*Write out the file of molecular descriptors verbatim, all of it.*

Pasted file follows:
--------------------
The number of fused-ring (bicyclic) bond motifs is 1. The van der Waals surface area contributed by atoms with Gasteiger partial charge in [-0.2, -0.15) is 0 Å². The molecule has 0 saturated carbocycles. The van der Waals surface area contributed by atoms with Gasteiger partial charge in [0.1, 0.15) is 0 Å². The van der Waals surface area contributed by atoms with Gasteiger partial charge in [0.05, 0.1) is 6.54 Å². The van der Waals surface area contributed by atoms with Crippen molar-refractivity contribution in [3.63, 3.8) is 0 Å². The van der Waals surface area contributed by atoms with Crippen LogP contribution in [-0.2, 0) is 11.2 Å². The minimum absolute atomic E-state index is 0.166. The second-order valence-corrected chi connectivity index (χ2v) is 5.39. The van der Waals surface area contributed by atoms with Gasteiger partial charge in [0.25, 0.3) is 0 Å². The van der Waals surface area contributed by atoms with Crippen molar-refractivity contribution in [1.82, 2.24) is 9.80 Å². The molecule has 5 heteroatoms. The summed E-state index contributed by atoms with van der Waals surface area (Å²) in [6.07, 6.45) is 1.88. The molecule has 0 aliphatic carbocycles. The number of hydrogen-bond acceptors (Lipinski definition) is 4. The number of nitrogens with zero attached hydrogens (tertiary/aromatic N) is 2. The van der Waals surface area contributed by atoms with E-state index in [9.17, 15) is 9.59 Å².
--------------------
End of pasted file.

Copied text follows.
The number of fused-ring (bicyclic) bond motifs is 1. The van der Waals surface area contributed by atoms with Gasteiger partial charge in [-0.2, -0.15) is 0 Å². The molecule has 0 saturated carbocycles. The van der Waals surface area contributed by atoms with Gasteiger partial charge in [0.1, 0.15) is 0 Å². The van der Waals surface area contributed by atoms with Gasteiger partial charge in [0.05, 0.1) is 6.54 Å². The van der Waals surface area contributed by atoms with Crippen molar-refractivity contribution in [3.63, 3.8) is 0 Å². The van der Waals surface area contributed by atoms with Crippen LogP contribution in [-0.2, 0) is 11.2 Å². The minimum absolute atomic E-state index is 0.166. The second-order valence-corrected chi connectivity index (χ2v) is 5.39. The van der Waals surface area contributed by atoms with Gasteiger partial charge in [0.25, 0.3) is 0 Å². The van der Waals surface area contributed by atoms with Crippen molar-refractivity contribution in [1.82, 2.24) is 9.80 Å². The molecule has 5 heteroatoms. The summed E-state index contributed by atoms with van der Waals surface area (Å²) in [6.07, 6.45) is 1.88. The molecule has 0 aliphatic carbocycles. The number of hydrogen-bond acceptors (Lipinski definition) is 4. The number of nitrogens with zero attached hydrogens (tertiary/aromatic N) is 2. The van der Waals surface area contributed by atoms with E-state index in [9.17, 15) is 9.59 Å².